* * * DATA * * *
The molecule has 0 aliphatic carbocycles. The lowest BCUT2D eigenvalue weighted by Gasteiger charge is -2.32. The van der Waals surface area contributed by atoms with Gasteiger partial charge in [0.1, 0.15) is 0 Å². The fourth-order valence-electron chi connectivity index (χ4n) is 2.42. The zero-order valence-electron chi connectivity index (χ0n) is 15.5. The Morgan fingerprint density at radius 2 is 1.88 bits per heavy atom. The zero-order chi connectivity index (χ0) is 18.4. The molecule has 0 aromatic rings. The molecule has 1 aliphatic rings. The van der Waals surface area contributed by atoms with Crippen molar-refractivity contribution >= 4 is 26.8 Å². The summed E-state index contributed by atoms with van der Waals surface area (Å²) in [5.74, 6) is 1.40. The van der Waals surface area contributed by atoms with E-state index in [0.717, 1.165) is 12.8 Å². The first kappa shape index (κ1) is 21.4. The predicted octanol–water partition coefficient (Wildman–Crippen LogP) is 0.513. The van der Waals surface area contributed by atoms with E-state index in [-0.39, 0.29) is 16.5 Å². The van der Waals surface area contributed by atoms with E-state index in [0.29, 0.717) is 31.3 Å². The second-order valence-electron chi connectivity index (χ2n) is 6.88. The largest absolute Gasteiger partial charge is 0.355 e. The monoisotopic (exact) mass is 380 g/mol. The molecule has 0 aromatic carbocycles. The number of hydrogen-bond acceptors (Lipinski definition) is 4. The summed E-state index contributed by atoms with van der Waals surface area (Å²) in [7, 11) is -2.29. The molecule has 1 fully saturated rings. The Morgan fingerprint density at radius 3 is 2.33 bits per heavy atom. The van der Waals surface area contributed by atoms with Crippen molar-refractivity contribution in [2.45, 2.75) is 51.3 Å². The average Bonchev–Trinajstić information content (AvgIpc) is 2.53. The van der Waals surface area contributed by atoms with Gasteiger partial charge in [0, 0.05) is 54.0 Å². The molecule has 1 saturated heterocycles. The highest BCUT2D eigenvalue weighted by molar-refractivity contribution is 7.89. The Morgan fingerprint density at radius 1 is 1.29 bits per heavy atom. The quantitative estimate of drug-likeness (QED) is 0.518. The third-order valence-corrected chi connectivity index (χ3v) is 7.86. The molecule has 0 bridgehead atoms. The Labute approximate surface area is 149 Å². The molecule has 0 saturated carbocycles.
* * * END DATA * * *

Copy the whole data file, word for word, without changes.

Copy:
The molecule has 0 aliphatic carbocycles. The lowest BCUT2D eigenvalue weighted by Gasteiger charge is -2.32. The van der Waals surface area contributed by atoms with Gasteiger partial charge in [0.1, 0.15) is 0 Å². The fourth-order valence-electron chi connectivity index (χ4n) is 2.42. The zero-order valence-electron chi connectivity index (χ0n) is 15.5. The Morgan fingerprint density at radius 2 is 1.88 bits per heavy atom. The zero-order chi connectivity index (χ0) is 18.4. The molecule has 0 aromatic rings. The molecule has 1 aliphatic rings. The van der Waals surface area contributed by atoms with Crippen molar-refractivity contribution >= 4 is 26.8 Å². The summed E-state index contributed by atoms with van der Waals surface area (Å²) in [5.74, 6) is 1.40. The van der Waals surface area contributed by atoms with E-state index in [0.717, 1.165) is 12.8 Å². The first kappa shape index (κ1) is 21.4. The predicted octanol–water partition coefficient (Wildman–Crippen LogP) is 0.513. The van der Waals surface area contributed by atoms with E-state index in [-0.39, 0.29) is 16.5 Å². The van der Waals surface area contributed by atoms with E-state index in [0.29, 0.717) is 31.3 Å². The second-order valence-electron chi connectivity index (χ2n) is 6.88. The largest absolute Gasteiger partial charge is 0.355 e. The monoisotopic (exact) mass is 380 g/mol. The molecule has 0 aromatic carbocycles. The number of hydrogen-bond acceptors (Lipinski definition) is 4. The summed E-state index contributed by atoms with van der Waals surface area (Å²) in [7, 11) is -2.29. The molecule has 1 fully saturated rings. The Morgan fingerprint density at radius 3 is 2.33 bits per heavy atom. The van der Waals surface area contributed by atoms with Crippen molar-refractivity contribution in [2.45, 2.75) is 51.3 Å². The average Bonchev–Trinajstić information content (AvgIpc) is 2.53. The van der Waals surface area contributed by atoms with Gasteiger partial charge in [0, 0.05) is 54.0 Å². The molecule has 1 saturated heterocycles. The highest BCUT2D eigenvalue weighted by molar-refractivity contribution is 7.89. The Morgan fingerprint density at radius 1 is 1.29 bits per heavy atom. The quantitative estimate of drug-likeness (QED) is 0.518. The third-order valence-corrected chi connectivity index (χ3v) is 7.86. The molecule has 0 bridgehead atoms. The Labute approximate surface area is 149 Å². The molecule has 0 saturated carbocycles.